If your heat comes from radiators, you know the predicament: In the winter, you’re glad to have the heat. But no matter the season, you cannot escape the fact that radiators are usually ugly. Their clunky, utilitarian appearance is a source of lingering frustration for many. Plus, radiators occupy precious floor space you would prefer devoting to another, more exciting purpose (heating is many things, but exciting it is not). That’s the genius of Christina’s DIY radiator cover: It fits right over the cast iron, creating a usable surface on top, while allowing hot air to emanate through the room.
Radiator covers are somewhat controversial; some people say they compromise air flow, compromising radiators’ ability to do their job. Christina, who blogs at Christina’s Adventures, responds: “This is definitely a valid concern, but if the radiator cover is constructed correctly, it can actually help to improve the air flow! You have to make sure that you allow enough room around all sides of the radiator. Also, be sure to add a piece of sheet metal to the back. That helps project the air out to the rest of the house.” Good to know!
Christina lives in a 100-year-old house, and so with her DIY radiator cover, she felt it was important to respect history while making the space more functional for her family today. “We’ve developed our own style,” she says, and “we feel it’s a true mix of the old and the new.”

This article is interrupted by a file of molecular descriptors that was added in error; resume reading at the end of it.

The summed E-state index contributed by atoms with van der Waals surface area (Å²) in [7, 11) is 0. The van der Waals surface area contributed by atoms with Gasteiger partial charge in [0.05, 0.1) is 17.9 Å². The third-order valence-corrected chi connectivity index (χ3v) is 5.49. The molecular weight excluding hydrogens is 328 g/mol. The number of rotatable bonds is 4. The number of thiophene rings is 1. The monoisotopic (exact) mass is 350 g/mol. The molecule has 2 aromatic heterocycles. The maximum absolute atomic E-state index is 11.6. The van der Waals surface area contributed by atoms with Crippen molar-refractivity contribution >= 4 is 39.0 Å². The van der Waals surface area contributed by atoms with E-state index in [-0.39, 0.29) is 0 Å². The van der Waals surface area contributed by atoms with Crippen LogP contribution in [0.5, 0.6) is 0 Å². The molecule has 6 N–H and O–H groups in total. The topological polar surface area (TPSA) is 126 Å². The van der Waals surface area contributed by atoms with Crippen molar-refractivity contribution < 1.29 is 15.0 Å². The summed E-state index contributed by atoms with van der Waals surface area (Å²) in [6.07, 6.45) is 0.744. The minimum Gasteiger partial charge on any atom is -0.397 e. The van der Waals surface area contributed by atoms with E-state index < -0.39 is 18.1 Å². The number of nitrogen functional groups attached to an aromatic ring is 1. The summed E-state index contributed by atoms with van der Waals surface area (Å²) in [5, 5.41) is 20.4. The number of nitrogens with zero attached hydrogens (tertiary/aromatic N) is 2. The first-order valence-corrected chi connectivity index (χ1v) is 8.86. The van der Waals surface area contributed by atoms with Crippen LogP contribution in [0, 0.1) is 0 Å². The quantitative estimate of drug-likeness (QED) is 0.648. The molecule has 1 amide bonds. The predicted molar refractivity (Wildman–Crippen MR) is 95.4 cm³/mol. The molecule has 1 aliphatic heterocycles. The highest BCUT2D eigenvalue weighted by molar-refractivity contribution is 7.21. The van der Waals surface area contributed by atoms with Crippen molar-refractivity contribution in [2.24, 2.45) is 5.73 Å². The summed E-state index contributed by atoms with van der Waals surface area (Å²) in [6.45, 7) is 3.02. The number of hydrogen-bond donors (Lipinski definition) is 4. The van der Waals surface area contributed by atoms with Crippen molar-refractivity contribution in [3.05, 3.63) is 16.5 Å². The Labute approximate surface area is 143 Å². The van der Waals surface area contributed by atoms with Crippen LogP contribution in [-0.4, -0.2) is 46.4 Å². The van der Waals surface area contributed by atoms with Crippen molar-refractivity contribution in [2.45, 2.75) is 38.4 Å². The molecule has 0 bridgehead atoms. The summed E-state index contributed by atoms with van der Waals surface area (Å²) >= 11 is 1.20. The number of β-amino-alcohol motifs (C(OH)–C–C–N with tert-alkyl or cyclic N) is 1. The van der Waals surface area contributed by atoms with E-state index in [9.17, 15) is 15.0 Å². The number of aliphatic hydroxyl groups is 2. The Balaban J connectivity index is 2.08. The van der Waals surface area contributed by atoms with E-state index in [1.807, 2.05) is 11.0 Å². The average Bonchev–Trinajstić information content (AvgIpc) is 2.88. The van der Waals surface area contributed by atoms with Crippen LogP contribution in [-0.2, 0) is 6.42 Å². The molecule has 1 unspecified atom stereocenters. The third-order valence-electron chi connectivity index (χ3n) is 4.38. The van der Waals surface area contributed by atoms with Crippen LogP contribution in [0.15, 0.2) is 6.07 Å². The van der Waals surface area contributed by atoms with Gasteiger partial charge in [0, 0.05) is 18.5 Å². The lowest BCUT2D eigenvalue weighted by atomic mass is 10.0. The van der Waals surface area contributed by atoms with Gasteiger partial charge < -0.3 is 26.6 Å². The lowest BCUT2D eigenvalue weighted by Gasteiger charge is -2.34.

Find out how Christina made her DIY radiator cover, and how you can make your own!
- Aluminum sheeting
- Trim molding
- Miter saw
- Elmer’s ProBond Advanced
- Wood glue
- Wood filler
- Poplar board
- Polyurethane sealer
We measured out the area around the radiator, making sure to add 2″-3″ inches all around for appropriate air flow. Then we had our local hardware store cut down MDF for the front and the sides of the cover. Once home, we marked out a 4″ frame and little legs. After that, we drilled pilot holes and used a jigsaw to cut out the inner square.
Now it was time to add the pretty aluminum grate to the middle of the MDF frame. I used Elmer’s ProBond Advanced to adhere the metal to the MDF. For this type of mixed material project, it’s the perfect adhesive to use.
Next, I used the staple gun to fastened the aluminum sheet to the MDF—they’re securely attached now. We also added two pieces of scrap wood to the back of the frame to make a fourth side.
Once the sheeting and the back were in place, we cut trim molding to fit inside the MDF frame, around the perimeter of the grate. The molding really gives the radiator cover a more finished look. At this point, I filled in the imperfections with wood filler.
After a few hours, I hand-sanded the wood filler and the sides of the MDF. Then I rolled three coats of white paint onto the cover, and we finally put it into place over the radiator.
On top, I added stained poplar to make a shelf. And on the back of the cover, I added a piece of sheet metal to radiate heat out into the room.
Thanks, Christina! If you loved this post, visit Christina’s Adventures for even more incredible home decor ideas.